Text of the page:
My older sister is the better driver, but she said that I am lucky living
near my church and some stores equally close by. Ah, but I said -- how am I going
to get the bales of wood shavings and litter I need for my cats? How am I going
to get the cases of cat food and dry food for my cats? How am I going to get the bags of bird seed for the snow birds of Ohio? She had no reply.
But my tears of joy were occasioned by reading Mark Bittman's New York
Times' post- HENS, UNBOUND. I am not a crying person usually, but recalling all
these years since probably the 50's when millions and millions of chickens were
being tortured -- yes, tortured in battery cages from hell for all their lives,
Bittman writes that finally- for some millions of them- California's Prop 2 is taking
effect today. Though it will only affect California --I still cried tears of joy for the
chickens who will benefit. I would love to see even ONE finally spread her wings!
Passed by a landslide in 2008 --six years were given to animal farmers to
convert to more humane conditions. Not only will egg-laying hens not be kept in
"battery" cages which even prevent them from spreading their wings, but baby calves
or mother sows in crates so small that they can't even turn around will be
given more freedom of movement as well. I will never understand how we -as supposedly
a "humane" nation could allow this cruelty to persist, and sadly it will continue in
all the other states which have them except for compassionate California.
And kudos to then Governor Arnold Schwarzenegger who signed into law in
2010 a bill that extended these protections to out-of-state birds. You can no
longer sell eggs to California if the hens were kept in extreme confinement. Isn't
this beautiful and compassionate? I think so, and my eyes welled up again.
I was even disillusioned by learning some years ago that some monks in
Georgia were using battery cages. If anybody should be compassionate, I thought
religious people would be. Of course, that was not the case here, and they justified
their use of battery cages and cruel moulting by saying they were following the
prescriptions of the egg industry. Wow, what a lame excuse.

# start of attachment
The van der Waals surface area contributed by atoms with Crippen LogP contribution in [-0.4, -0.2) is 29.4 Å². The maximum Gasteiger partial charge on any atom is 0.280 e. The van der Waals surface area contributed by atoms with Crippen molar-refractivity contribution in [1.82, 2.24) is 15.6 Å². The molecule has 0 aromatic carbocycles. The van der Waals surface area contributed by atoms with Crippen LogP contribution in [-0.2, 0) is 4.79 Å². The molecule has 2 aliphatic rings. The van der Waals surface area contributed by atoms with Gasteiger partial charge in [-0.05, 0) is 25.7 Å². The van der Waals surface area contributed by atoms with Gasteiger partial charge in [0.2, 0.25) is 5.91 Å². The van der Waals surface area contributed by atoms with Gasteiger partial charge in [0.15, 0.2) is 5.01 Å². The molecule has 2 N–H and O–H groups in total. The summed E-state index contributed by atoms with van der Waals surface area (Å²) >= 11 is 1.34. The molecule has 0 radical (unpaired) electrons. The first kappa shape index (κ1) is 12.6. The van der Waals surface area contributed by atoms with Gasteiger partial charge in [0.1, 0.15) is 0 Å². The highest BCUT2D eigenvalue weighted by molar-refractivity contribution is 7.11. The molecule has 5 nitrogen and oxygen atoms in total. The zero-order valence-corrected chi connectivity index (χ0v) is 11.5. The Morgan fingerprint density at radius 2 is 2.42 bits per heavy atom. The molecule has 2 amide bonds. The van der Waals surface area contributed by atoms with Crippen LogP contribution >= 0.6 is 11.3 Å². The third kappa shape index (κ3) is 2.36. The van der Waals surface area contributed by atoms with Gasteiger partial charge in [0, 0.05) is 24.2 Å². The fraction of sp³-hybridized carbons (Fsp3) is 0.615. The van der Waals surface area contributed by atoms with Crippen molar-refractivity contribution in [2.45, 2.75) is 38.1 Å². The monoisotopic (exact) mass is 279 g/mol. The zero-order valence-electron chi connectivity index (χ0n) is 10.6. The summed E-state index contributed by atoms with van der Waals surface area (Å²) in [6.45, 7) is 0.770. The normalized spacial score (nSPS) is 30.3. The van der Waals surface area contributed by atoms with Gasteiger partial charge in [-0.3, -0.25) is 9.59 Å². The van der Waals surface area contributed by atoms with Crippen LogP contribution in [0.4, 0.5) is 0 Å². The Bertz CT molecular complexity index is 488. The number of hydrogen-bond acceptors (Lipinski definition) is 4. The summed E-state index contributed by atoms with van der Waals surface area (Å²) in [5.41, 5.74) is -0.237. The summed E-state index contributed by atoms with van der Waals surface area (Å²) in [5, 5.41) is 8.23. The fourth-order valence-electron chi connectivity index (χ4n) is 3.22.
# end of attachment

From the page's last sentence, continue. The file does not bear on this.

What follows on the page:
Bittman isn't sure how limiting confinement for hens will play out. Will
larger cages be built or will hens be kept in groups that meet the new minimum area
requirement per bird? Whatever the resolution, there is also more good news. Bittman
writes that with this measure, the table is set for similar action in states all over
Paul Shapiro of the Humane Society of the United States agrees, and writes
that they are working on passing anti-confinement laws in 10 states now, and that at
least three other states are to take up similar legislation in 2015.
All I can say is -- God bless all these humane and compassionate people
-whether or not they see farm animals as living beings who have souls (confirmed by
Pope John Paul II). But certainly they have basic needs like our own. We have been remiss in
the stewardship God has given us to care for them. Let us hope that in the years to come,
we will respond in more compassionate ways.
Bittman has much more to say in his post, but for me I have read enough to
make the start of 2015 a happy one. Lucky the people of compassion who will be able
to go to a farm and see these improvements. Maybe, they may seem small, but if a
battery chicken can spread her wings, if a gestational mother sow can get up and move
around, and if a crated veal calf can finally turn around and even perhaps take some
steps- it seems
to me that we are on the road to long overdue compassionate treatment of
And thank you vegetarians and vegans- because certainly your diet lifestyle
is a blessing for the animals. No animal has to live in barbaric conditions or die for